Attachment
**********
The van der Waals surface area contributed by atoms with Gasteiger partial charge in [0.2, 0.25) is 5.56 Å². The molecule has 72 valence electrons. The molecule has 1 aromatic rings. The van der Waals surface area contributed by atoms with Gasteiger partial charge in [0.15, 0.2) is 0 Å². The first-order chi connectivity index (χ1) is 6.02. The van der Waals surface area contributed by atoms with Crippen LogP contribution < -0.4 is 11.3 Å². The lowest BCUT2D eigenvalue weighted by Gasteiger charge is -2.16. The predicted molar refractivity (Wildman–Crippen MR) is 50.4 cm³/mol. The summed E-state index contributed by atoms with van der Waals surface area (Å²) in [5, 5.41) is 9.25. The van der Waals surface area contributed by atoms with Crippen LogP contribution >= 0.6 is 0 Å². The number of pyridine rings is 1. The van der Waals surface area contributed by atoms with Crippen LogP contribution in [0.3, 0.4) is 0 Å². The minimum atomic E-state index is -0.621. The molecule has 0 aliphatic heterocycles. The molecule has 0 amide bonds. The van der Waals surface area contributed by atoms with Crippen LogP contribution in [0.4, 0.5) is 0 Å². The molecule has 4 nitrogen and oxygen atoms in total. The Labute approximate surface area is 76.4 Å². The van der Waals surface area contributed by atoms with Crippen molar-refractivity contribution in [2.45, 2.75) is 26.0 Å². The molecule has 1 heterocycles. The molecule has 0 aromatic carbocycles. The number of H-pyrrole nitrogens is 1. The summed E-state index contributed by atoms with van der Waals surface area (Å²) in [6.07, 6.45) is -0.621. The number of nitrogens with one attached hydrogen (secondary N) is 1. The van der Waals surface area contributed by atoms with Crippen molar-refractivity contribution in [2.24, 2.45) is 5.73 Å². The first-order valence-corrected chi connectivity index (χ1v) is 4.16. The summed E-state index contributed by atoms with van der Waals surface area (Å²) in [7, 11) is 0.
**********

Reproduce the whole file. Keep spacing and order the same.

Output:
The van der Waals surface area contributed by atoms with Gasteiger partial charge in [0.2, 0.25) is 5.56 Å². The molecule has 72 valence electrons. The molecule has 1 aromatic rings. The van der Waals surface area contributed by atoms with Gasteiger partial charge in [0.15, 0.2) is 0 Å². The first-order chi connectivity index (χ1) is 6.02. The van der Waals surface area contributed by atoms with Crippen LogP contribution < -0.4 is 11.3 Å². The lowest BCUT2D eigenvalue weighted by Gasteiger charge is -2.16. The predicted molar refractivity (Wildman–Crippen MR) is 50.4 cm³/mol. The summed E-state index contributed by atoms with van der Waals surface area (Å²) in [5, 5.41) is 9.25. The van der Waals surface area contributed by atoms with Crippen LogP contribution >= 0.6 is 0 Å². The number of pyridine rings is 1. The van der Waals surface area contributed by atoms with Crippen LogP contribution in [0.3, 0.4) is 0 Å². The minimum atomic E-state index is -0.621. The molecule has 0 aliphatic heterocycles. The molecule has 0 amide bonds. The van der Waals surface area contributed by atoms with Crippen LogP contribution in [0.4, 0.5) is 0 Å². The molecule has 4 nitrogen and oxygen atoms in total. The Labute approximate surface area is 76.4 Å². The van der Waals surface area contributed by atoms with Crippen molar-refractivity contribution in [2.45, 2.75) is 26.0 Å². The molecule has 1 heterocycles. The molecule has 0 aromatic carbocycles. The number of H-pyrrole nitrogens is 1. The summed E-state index contributed by atoms with van der Waals surface area (Å²) in [6.07, 6.45) is -0.621. The number of nitrogens with one attached hydrogen (secondary N) is 1. The van der Waals surface area contributed by atoms with Crippen molar-refractivity contribution in [2.24, 2.45) is 5.73 Å². The first-order valence-corrected chi connectivity index (χ1v) is 4.16. The summed E-state index contributed by atoms with van der Waals surface area (Å²) in [7, 11) is 0.